As the sleepy morning sun rose to the heavens, the Blossom of legend returned, her unattached eyes blank since the day of their alteration, but face bright. Her proportioned, nude form held a power that never dared to dwell during the weak hours of night; Blossom's mask was fitted with a mime's perfection.
She was ever the strong, beautiful countess of Townsville; the grand, sightless symbol of the guard.
And I, quietly left to dress on the tangled sheets of the musty bed that we shared, was Brick. The thug, the toy, the duality that would keep his silent bargain without a master or reason to continue.
I would be Blossom's undying battery until the sun's cycle would reverse, until she began as the hero and I the antagonist.
I smiled fruitlessly as I pulled my smuggled shirt over my head, adjusting the haphazard clothing in a miscarried daze.
The day outside was filled with the bright, illuminating rays if the morning sun, individual specks of dust migrating lazily in the air. The grass was an animated emerald, vivid; swaying lightly with the tall-grass and multihued tulips of the gentle summer's season. Shrubs of a dozen sorts laughed with the dew-scented breeze, the air flow tickling their skin-thin, tigris branches.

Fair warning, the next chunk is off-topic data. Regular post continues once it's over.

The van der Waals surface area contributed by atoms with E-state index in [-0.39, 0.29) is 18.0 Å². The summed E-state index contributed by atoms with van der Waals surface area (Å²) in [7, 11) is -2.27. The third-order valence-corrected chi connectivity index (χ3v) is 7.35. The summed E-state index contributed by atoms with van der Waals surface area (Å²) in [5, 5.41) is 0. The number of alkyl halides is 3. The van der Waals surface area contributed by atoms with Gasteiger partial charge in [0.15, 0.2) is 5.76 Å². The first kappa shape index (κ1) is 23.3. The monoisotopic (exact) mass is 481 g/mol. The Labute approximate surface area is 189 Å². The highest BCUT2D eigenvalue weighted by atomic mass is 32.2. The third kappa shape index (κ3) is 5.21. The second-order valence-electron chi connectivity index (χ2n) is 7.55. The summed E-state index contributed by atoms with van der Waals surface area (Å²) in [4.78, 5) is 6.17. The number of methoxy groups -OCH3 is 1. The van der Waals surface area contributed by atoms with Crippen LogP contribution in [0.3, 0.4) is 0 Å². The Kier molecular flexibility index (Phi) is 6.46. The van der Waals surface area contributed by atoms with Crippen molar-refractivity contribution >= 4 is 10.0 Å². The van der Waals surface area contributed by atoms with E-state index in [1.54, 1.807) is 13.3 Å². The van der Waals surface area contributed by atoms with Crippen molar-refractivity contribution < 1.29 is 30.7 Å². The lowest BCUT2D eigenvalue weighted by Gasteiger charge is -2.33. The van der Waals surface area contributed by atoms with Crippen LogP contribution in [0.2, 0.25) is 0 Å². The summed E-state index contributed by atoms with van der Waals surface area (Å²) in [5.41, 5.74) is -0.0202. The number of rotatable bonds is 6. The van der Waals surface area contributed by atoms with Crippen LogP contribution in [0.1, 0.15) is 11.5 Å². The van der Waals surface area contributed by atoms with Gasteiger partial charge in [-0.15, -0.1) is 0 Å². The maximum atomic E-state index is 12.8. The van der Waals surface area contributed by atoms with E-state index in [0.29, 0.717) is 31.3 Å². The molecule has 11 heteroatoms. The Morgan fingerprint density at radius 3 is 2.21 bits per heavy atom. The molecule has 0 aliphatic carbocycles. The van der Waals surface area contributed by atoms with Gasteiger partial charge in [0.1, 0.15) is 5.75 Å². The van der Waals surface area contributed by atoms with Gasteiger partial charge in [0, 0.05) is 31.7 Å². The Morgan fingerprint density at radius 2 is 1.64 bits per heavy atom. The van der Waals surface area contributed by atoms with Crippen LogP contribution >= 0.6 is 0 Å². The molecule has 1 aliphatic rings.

The day was just as the one that had occurred not long before, just a year in the clock's reverse.
The one that had crippled, slain and ruined a wonder more glorious that Babylon.
Blossom was blind.
We didn't love.
We weren't friends.
She was my reflection.
And the sun agreed.